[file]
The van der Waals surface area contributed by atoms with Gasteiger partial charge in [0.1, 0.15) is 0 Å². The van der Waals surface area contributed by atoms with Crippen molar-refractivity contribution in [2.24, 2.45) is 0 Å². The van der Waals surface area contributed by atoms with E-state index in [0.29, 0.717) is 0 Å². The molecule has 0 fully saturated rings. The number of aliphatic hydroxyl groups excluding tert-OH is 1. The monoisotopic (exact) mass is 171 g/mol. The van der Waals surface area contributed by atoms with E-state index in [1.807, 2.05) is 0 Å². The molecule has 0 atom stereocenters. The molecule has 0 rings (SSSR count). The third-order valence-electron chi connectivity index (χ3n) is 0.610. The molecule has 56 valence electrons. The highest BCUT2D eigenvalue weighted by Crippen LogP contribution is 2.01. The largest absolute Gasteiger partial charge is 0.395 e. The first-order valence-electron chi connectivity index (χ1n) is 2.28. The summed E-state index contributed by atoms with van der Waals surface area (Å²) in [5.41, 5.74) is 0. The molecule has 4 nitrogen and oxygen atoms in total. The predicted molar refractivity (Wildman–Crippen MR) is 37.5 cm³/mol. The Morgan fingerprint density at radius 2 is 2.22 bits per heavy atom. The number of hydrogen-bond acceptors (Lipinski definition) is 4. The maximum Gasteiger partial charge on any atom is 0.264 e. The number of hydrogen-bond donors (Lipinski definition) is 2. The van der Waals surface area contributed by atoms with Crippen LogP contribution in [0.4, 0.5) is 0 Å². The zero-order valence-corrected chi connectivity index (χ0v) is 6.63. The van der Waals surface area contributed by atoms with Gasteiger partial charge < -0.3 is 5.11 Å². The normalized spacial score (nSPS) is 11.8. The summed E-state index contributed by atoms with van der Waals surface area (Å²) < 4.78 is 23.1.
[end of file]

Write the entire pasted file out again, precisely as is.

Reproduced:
The van der Waals surface area contributed by atoms with Gasteiger partial charge in [0.1, 0.15) is 0 Å². The van der Waals surface area contributed by atoms with Crippen molar-refractivity contribution in [2.24, 2.45) is 0 Å². The van der Waals surface area contributed by atoms with E-state index in [0.29, 0.717) is 0 Å². The molecule has 0 fully saturated rings. The number of aliphatic hydroxyl groups excluding tert-OH is 1. The monoisotopic (exact) mass is 171 g/mol. The van der Waals surface area contributed by atoms with E-state index in [1.807, 2.05) is 0 Å². The molecule has 0 atom stereocenters. The molecule has 0 rings (SSSR count). The third-order valence-electron chi connectivity index (χ3n) is 0.610. The molecule has 56 valence electrons. The highest BCUT2D eigenvalue weighted by Crippen LogP contribution is 2.01. The largest absolute Gasteiger partial charge is 0.395 e. The first-order valence-electron chi connectivity index (χ1n) is 2.28. The summed E-state index contributed by atoms with van der Waals surface area (Å²) in [5.41, 5.74) is 0. The molecule has 4 nitrogen and oxygen atoms in total. The predicted molar refractivity (Wildman–Crippen MR) is 37.5 cm³/mol. The Morgan fingerprint density at radius 2 is 2.22 bits per heavy atom. The number of hydrogen-bond acceptors (Lipinski definition) is 4. The maximum Gasteiger partial charge on any atom is 0.264 e. The number of hydrogen-bond donors (Lipinski definition) is 2. The van der Waals surface area contributed by atoms with Crippen LogP contribution in [0.4, 0.5) is 0 Å². The zero-order valence-corrected chi connectivity index (χ0v) is 6.63. The van der Waals surface area contributed by atoms with Gasteiger partial charge < -0.3 is 5.11 Å². The normalized spacial score (nSPS) is 11.8. The summed E-state index contributed by atoms with van der Waals surface area (Å²) < 4.78 is 23.1.